It’s also the case that some people (perhaps, indeed, most people, though it may be condescending of me to say so) need to have a simple, clear, externally imposed structure in their lives. They need to know the rules in order to avoid making bad choices. For such people, conventional religion may provide an effective way of life. Quite possibly, nothing else would do the job. If you believe Read more
Patriotism is widely regarded as a natural and essential virtue. Other views of the matter are, however, defensible. I do not feel even remotely patriotic, and I’m suspicious of the motives and intellectual capacity of those who do. Here are the principle difficulties that I see with patriotism.
National boundaries are, in every case, the result of historical accident. How is it even possible to align oneself emotionally with the outcome of a historical accident? Two hundred years ago, California was part of Mexico. Two hundred years in the future, it may well be an administrative region of China. I feel some affection for the hills and valleys of California, but how could I sensibly transfer that feeling onto the United States of America?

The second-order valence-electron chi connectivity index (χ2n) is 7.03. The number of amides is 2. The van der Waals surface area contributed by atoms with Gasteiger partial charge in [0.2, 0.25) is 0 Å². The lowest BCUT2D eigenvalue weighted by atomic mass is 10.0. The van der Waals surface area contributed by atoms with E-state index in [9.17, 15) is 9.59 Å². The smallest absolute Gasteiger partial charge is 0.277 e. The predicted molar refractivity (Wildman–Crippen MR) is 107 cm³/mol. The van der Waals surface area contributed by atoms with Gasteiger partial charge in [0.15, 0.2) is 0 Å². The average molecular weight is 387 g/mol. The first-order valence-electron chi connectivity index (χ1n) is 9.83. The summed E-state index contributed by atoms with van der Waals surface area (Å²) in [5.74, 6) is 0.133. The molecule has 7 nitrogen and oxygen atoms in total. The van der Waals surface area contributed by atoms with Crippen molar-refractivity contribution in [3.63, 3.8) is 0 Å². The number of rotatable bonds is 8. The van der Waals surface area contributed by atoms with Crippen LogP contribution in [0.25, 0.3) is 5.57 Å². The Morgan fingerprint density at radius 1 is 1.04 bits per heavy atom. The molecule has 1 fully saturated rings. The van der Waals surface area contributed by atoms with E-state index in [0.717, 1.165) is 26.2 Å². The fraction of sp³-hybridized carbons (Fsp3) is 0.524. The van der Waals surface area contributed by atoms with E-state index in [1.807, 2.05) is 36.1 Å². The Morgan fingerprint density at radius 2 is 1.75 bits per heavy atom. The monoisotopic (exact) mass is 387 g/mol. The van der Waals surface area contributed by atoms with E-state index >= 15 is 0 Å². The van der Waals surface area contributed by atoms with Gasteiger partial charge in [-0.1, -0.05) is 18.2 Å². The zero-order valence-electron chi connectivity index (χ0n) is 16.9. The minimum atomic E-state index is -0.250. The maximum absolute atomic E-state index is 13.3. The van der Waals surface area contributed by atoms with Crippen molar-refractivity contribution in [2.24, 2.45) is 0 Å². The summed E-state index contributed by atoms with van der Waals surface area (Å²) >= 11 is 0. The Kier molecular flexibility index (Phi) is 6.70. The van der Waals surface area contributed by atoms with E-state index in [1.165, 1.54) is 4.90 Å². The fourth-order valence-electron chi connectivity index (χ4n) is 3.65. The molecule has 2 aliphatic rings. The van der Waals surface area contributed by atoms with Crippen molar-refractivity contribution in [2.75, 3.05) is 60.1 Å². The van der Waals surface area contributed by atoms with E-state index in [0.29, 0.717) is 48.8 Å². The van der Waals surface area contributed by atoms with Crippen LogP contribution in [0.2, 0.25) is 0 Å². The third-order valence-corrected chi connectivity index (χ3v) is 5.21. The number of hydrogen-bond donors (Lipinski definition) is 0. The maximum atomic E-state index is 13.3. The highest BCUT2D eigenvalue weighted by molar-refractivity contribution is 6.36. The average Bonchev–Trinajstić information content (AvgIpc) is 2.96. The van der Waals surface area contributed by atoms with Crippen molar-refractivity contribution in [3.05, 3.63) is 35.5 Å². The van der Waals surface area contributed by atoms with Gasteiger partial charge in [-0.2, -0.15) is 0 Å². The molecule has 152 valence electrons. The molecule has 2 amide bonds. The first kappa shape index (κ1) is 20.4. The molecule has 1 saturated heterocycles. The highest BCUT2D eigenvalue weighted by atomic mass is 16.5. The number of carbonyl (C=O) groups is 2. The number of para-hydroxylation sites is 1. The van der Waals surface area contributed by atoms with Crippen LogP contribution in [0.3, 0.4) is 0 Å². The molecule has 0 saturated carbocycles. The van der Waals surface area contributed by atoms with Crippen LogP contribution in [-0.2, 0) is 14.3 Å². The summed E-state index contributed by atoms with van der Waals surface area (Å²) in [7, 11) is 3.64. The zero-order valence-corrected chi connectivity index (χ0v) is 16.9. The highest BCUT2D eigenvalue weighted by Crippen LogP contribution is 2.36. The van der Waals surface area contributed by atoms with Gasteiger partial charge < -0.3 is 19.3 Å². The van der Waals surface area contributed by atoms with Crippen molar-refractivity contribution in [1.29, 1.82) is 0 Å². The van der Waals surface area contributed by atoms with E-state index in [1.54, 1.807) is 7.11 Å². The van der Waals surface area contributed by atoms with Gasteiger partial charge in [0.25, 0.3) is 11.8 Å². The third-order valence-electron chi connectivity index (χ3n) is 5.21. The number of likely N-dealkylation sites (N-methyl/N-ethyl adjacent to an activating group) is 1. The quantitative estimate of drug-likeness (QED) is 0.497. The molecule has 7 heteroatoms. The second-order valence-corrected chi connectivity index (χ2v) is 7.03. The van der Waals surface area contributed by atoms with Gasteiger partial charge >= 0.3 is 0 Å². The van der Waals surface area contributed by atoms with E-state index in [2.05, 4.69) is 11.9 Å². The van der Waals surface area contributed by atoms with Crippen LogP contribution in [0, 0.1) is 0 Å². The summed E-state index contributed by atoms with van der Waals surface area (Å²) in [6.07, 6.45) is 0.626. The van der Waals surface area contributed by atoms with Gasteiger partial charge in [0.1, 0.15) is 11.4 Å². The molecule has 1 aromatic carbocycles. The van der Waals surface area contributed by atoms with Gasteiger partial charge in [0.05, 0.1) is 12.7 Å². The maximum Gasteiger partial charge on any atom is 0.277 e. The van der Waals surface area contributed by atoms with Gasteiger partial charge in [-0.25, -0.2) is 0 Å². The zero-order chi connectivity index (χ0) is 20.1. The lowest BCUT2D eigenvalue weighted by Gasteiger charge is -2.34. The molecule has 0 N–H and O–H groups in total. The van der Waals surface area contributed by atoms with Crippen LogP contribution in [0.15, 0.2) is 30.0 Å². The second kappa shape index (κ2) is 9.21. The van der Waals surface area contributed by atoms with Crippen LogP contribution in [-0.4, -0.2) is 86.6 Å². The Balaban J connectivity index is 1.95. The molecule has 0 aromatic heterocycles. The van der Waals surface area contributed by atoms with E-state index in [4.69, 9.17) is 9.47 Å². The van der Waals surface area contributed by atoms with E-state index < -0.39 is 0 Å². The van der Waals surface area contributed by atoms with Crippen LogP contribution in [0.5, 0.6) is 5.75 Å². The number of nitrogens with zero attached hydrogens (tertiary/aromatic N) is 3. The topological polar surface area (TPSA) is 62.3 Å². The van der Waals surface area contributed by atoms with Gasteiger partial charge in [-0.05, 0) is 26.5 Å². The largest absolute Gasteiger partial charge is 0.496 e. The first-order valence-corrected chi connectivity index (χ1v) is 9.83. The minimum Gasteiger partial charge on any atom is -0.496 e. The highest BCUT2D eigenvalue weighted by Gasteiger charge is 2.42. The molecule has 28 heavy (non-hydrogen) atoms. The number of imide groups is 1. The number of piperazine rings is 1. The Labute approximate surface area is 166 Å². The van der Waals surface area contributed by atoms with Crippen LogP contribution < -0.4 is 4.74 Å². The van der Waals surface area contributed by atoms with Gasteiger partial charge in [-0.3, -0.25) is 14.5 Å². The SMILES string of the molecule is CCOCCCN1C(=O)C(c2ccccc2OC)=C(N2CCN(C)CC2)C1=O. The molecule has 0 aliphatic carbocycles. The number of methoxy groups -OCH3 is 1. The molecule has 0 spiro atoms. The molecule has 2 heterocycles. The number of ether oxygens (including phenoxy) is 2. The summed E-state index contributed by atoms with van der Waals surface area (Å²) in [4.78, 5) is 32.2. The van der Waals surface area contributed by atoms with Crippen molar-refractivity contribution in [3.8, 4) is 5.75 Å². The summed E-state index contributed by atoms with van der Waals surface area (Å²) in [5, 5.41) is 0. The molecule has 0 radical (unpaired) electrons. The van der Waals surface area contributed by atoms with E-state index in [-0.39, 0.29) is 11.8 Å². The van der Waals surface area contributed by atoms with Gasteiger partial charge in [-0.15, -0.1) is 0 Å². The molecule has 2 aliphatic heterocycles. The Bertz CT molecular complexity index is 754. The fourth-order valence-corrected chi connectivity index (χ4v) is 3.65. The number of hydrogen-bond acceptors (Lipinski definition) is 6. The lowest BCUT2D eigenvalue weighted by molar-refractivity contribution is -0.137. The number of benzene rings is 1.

National boundaries are an abstraction, and exist only for administrative purposes. There is, in fact, no such thing as a border between nations. A border is an abstraction that exists only because we all agree that it exists. You can walk, if you care to, from France to Russia without at any point crossing anything that could be construed as a physical (that is, geological) boundary. National borders exist only because they are guarded by soldiers, and the soldiers are there only because rich and powerful men issue the orders. The motives of the rich and powerful we should always regard with deep suspicion.
The world is a single entity. Thanks to the global reach of our transportation systems, it is the height of foolishness to promote the interests of one group of people at the expense of another group. No man is an island: all are part of the main. Because the interests of one group of people will always, sooner or later, come into collision with Read more